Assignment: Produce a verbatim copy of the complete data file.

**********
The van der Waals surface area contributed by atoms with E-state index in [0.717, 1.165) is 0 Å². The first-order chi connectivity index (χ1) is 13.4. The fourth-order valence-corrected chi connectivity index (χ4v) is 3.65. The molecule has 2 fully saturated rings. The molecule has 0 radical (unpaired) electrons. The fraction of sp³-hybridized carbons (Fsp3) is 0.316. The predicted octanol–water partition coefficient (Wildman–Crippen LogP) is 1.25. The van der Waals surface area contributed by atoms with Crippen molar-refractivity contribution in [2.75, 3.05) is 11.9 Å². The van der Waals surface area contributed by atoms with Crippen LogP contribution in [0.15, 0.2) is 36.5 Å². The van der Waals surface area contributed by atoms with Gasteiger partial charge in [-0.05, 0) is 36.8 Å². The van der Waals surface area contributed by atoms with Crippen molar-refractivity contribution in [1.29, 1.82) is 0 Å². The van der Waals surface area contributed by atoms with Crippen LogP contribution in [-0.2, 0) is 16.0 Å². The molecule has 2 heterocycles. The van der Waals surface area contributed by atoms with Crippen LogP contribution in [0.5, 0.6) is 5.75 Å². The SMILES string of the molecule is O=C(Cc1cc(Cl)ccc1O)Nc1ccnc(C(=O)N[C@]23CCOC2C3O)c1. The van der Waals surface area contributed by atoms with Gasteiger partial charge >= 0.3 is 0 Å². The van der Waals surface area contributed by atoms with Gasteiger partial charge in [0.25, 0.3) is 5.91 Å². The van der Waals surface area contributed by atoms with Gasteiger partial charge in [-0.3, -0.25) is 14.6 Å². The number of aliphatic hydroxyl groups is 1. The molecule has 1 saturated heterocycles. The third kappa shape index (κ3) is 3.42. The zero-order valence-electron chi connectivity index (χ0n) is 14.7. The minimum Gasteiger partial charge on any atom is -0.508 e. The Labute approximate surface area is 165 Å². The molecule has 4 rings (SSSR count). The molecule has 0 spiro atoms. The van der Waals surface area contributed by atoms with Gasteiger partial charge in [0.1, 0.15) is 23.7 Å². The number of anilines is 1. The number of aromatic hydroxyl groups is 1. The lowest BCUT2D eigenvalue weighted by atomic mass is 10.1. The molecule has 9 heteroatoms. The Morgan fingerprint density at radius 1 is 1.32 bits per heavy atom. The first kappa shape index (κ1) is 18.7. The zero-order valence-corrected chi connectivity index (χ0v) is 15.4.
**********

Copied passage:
The van der Waals surface area contributed by atoms with E-state index in [0.717, 1.165) is 0 Å². The first-order chi connectivity index (χ1) is 13.4. The fourth-order valence-corrected chi connectivity index (χ4v) is 3.65. The molecule has 2 fully saturated rings. The molecule has 0 radical (unpaired) electrons. The fraction of sp³-hybridized carbons (Fsp3) is 0.316. The predicted octanol–water partition coefficient (Wildman–Crippen LogP) is 1.25. The van der Waals surface area contributed by atoms with Crippen molar-refractivity contribution in [2.75, 3.05) is 11.9 Å². The van der Waals surface area contributed by atoms with Crippen LogP contribution in [0.15, 0.2) is 36.5 Å². The van der Waals surface area contributed by atoms with Gasteiger partial charge in [-0.05, 0) is 36.8 Å². The van der Waals surface area contributed by atoms with Crippen molar-refractivity contribution in [1.29, 1.82) is 0 Å². The van der Waals surface area contributed by atoms with Crippen LogP contribution in [-0.2, 0) is 16.0 Å². The molecule has 2 heterocycles. The van der Waals surface area contributed by atoms with Crippen LogP contribution in [0.5, 0.6) is 5.75 Å². The SMILES string of the molecule is O=C(Cc1cc(Cl)ccc1O)Nc1ccnc(C(=O)N[C@]23CCOC2C3O)c1. The van der Waals surface area contributed by atoms with Gasteiger partial charge >= 0.3 is 0 Å². The van der Waals surface area contributed by atoms with Gasteiger partial charge in [0.25, 0.3) is 5.91 Å². The van der Waals surface area contributed by atoms with Gasteiger partial charge in [-0.3, -0.25) is 14.6 Å². The number of aliphatic hydroxyl groups is 1. The molecule has 1 saturated heterocycles. The third kappa shape index (κ3) is 3.42. The zero-order valence-electron chi connectivity index (χ0n) is 14.7. The minimum Gasteiger partial charge on any atom is -0.508 e. The Labute approximate surface area is 165 Å². The molecule has 4 rings (SSSR count). The molecule has 0 spiro atoms. The van der Waals surface area contributed by atoms with Gasteiger partial charge in [0.1, 0.15) is 23.7 Å². The number of anilines is 1. The number of aromatic hydroxyl groups is 1. The lowest BCUT2D eigenvalue weighted by atomic mass is 10.1. The molecule has 9 heteroatoms. The Morgan fingerprint density at radius 1 is 1.32 bits per heavy atom. The first kappa shape index (κ1) is 18.7. The zero-order valence-corrected chi connectivity index (χ0v) is 15.4.